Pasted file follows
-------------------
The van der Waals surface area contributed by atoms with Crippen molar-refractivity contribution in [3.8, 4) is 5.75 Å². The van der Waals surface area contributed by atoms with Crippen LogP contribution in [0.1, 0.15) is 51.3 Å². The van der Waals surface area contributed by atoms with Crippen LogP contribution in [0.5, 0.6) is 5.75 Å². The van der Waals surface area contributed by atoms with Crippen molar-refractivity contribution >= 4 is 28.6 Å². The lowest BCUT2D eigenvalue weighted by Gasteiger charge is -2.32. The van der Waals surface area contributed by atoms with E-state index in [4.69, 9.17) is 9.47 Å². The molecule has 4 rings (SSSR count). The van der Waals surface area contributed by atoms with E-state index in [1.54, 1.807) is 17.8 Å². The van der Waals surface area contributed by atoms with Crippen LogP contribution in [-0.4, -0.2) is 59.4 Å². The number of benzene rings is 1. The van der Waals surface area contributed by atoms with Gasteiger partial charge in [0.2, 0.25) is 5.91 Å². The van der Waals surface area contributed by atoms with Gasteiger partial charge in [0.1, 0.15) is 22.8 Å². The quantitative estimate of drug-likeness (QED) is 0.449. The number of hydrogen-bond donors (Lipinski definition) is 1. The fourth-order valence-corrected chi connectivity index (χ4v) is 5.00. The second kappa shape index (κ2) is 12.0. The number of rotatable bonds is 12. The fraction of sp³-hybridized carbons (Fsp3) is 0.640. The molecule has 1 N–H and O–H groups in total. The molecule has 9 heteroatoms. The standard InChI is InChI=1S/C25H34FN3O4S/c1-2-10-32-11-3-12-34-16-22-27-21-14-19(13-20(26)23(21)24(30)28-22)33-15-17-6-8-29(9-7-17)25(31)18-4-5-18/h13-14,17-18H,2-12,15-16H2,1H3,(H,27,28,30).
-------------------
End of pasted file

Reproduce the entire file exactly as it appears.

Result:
The van der Waals surface area contributed by atoms with Crippen molar-refractivity contribution in [3.8, 4) is 5.75 Å². The van der Waals surface area contributed by atoms with Crippen LogP contribution in [0.1, 0.15) is 51.3 Å². The van der Waals surface area contributed by atoms with Crippen LogP contribution in [0.5, 0.6) is 5.75 Å². The van der Waals surface area contributed by atoms with Crippen molar-refractivity contribution >= 4 is 28.6 Å². The lowest BCUT2D eigenvalue weighted by Gasteiger charge is -2.32. The van der Waals surface area contributed by atoms with E-state index in [4.69, 9.17) is 9.47 Å². The molecule has 4 rings (SSSR count). The van der Waals surface area contributed by atoms with E-state index in [1.54, 1.807) is 17.8 Å². The van der Waals surface area contributed by atoms with Crippen LogP contribution in [-0.4, -0.2) is 59.4 Å². The number of benzene rings is 1. The van der Waals surface area contributed by atoms with Gasteiger partial charge in [0.2, 0.25) is 5.91 Å². The van der Waals surface area contributed by atoms with Gasteiger partial charge in [0.1, 0.15) is 22.8 Å². The quantitative estimate of drug-likeness (QED) is 0.449. The number of hydrogen-bond donors (Lipinski definition) is 1. The fourth-order valence-corrected chi connectivity index (χ4v) is 5.00. The second kappa shape index (κ2) is 12.0. The number of rotatable bonds is 12. The fraction of sp³-hybridized carbons (Fsp3) is 0.640. The molecule has 1 N–H and O–H groups in total. The molecule has 9 heteroatoms. The standard InChI is InChI=1S/C25H34FN3O4S/c1-2-10-32-11-3-12-34-16-22-27-21-14-19(13-20(26)23(21)24(30)28-22)33-15-17-6-8-29(9-7-17)25(31)18-4-5-18/h13-14,17-18H,2-12,15-16H2,1H3,(H,27,28,30).